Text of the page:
I send the list home to ALL the parents incase some missed the sign up, or could make the commitment that night.
I ask that the parents send in a list of three clues about themself the Friday before their day. The clues have to be general enough as to not give away who they are to their own child.
Usually we have almost ALL the Friday's filled up and most my parents did a great job of keeping it from their kids.
Parents usually stay for about 20 minutes. They read a story that they pick, or I can pick one for them.
Like the poster above, some times it's not parents. We've had grandmas, aunts, uncles, and sisters. I had a few open spots through the year so I asked our principal and VP and our Social Worker too.
Posted by: K/1 Teacher
Once a week there is a mystery reader in my classroom. This person comes in to do the read aloud but nobody (except me) knows who it is until they show up. The parents sign up to be the reader and I've also had other school staff do it when no parents are available. This gives the parents a chance to be in the classroom, and to choose a children's book to read to the class.
I also used to work at a school where each friday morning we had something called "Family Reading". For the first 30 minutes of the school day parents were invited in to spend time reading with the kids. Siblings could also go to siblings classrooms. It was a time spent on social reading in small groups. It was nice but parents needed to really be encouraged to actually come, otherwise it ended up being the same 2-3 parents each week.
Posted by: Steph
We did Royal Readers one year which involved a crown and a cape for those that came to read. It was a cute idea, but most parents were uncomfortable being "dressed" up in front of the kids.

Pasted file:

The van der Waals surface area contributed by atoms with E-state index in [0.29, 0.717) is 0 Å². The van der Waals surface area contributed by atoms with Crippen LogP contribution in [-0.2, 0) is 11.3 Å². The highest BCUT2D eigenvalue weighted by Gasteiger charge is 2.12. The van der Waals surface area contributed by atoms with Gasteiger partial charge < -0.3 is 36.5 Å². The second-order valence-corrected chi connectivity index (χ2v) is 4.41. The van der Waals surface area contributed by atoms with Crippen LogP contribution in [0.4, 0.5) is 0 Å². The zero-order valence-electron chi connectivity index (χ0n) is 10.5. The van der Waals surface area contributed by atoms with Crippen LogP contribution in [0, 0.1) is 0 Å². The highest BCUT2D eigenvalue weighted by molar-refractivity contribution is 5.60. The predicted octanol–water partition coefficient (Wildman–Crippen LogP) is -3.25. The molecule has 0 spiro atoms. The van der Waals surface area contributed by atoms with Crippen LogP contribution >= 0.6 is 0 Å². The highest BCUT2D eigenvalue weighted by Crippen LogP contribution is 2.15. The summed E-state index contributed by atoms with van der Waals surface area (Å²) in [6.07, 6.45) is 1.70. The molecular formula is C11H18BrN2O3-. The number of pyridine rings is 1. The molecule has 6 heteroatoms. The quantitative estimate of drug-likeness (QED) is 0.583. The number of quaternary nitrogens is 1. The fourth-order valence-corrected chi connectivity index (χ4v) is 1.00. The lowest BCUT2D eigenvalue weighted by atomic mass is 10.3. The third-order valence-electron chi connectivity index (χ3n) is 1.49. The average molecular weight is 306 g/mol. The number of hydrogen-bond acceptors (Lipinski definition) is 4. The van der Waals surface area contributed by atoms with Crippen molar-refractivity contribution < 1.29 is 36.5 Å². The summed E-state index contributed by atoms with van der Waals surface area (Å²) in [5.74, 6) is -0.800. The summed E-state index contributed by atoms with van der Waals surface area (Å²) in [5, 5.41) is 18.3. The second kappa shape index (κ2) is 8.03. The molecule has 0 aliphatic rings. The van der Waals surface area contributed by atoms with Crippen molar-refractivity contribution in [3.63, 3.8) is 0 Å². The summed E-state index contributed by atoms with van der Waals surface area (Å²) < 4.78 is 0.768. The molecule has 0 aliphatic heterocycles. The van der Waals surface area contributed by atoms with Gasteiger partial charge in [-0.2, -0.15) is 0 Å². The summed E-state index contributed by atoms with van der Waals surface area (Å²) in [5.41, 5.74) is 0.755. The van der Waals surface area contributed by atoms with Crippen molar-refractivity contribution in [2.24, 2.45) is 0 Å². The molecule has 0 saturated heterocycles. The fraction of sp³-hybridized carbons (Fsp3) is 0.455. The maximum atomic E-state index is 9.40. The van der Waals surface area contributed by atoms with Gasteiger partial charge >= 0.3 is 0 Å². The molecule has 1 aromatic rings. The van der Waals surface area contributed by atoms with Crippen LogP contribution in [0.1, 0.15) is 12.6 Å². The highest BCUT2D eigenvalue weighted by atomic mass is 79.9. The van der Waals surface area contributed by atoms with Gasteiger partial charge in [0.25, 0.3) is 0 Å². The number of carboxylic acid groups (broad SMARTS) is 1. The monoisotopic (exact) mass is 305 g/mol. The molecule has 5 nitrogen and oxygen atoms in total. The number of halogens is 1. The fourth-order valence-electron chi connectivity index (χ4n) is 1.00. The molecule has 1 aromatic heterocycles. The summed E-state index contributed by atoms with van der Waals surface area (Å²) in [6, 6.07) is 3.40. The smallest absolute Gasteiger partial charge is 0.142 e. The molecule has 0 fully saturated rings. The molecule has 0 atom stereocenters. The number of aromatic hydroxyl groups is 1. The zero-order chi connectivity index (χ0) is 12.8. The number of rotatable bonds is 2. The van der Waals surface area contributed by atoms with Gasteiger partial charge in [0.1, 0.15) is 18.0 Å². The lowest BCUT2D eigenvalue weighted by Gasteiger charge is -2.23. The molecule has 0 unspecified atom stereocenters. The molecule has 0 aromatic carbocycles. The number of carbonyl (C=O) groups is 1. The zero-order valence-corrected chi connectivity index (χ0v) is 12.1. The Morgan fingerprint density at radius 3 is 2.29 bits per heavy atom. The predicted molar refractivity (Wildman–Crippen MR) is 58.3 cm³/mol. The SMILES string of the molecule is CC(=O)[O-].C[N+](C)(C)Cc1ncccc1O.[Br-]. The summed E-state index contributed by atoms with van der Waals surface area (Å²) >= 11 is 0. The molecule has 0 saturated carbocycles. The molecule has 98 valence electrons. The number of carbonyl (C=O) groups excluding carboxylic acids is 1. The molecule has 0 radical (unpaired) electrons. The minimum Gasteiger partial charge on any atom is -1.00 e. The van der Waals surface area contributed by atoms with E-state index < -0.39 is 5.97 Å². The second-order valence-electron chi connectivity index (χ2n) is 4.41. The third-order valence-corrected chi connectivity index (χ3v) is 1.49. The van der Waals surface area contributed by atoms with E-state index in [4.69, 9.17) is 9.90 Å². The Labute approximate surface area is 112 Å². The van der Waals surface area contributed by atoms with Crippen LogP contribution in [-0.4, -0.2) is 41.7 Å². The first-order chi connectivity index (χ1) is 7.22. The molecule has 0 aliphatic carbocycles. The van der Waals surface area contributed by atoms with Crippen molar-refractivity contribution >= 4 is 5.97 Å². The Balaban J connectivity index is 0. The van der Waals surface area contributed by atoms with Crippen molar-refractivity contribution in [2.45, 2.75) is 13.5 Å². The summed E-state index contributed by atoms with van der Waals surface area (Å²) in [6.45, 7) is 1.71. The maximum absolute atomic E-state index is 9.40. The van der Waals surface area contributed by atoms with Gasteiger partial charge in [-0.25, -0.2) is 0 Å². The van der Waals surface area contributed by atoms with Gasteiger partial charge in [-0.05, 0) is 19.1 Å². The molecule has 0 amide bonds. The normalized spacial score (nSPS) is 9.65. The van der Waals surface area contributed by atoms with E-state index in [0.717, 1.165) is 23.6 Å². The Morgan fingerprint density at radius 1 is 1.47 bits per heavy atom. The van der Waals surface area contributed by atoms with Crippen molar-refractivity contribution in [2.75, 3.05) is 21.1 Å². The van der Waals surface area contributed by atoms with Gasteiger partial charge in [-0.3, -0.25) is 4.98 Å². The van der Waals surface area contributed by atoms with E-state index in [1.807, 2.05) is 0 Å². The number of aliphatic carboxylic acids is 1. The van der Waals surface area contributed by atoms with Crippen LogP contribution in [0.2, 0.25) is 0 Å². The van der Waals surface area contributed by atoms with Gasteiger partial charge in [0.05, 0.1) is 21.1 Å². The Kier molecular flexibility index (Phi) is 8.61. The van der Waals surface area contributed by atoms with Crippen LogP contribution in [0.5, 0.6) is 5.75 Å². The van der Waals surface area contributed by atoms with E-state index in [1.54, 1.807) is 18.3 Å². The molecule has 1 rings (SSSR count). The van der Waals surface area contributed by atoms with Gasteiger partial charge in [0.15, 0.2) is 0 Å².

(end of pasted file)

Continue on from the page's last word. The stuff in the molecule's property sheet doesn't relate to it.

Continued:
I also ask school personnel to come in and read: librarian, principal, assistant principal, lead teacher, secretary, nurse...anyone who can model good literacy for the kids. It also helps them know the staff. You'd be surprised how many weren't sure which lady was the principal.
We've also had special days where the board of education was invited to be mystery readers. I think we usually did that around Black History Month. The kids didn't really get who these "teachers" were but it meant alot to them to get invited into the classroom.
Posted by: MsPropel
I've had parents come in to speak about the holiday that they celebrate in the winter. We study several different holidays in class and the kids enjoy having their families come in to talk about their traditions. I send home a letter asking the parents if they'd like to come. If they say yes, I give them a call to give them the details. I listen to what they'd like to share first (some can be more involved than others) then I let them know how long they'll have. We plan out their visit there on the phone. I haven't had many parents do this because many of our families are quite univolved :( but those who have come have really enjoyed the experience!
Posted by: cdg-1st grade
Do you have photos of the guest readers while they visited? Incorporate that into a simple thank you note signed by all the students.
Do you have copies of the books that they read? Perhaps take a digital photo of students reading that book and include a caption like: 'Thank you for showing us another book to add to our favorites list! ' or 'Thanks for opening our eyes to another great book! ' and have the kids reading "bug-eyed" or wearing funny glasses, etc.
Posted by: Christine
Hey there. I also have a TON of parents who want to be involved. I have "Guest Readers." Each week I set aside one 15-20 minute spot (usually a tuesday)for a parent to come in and be a reader. Prior to their week, I send home a note telling what we're doing with our curriculum so that they could choose an appropriate book to enhance our curriculum. I also have a parent helper come in to work with the class during centers. It's nice to count on an extra hand when the children need questions answered when I am in readng groups.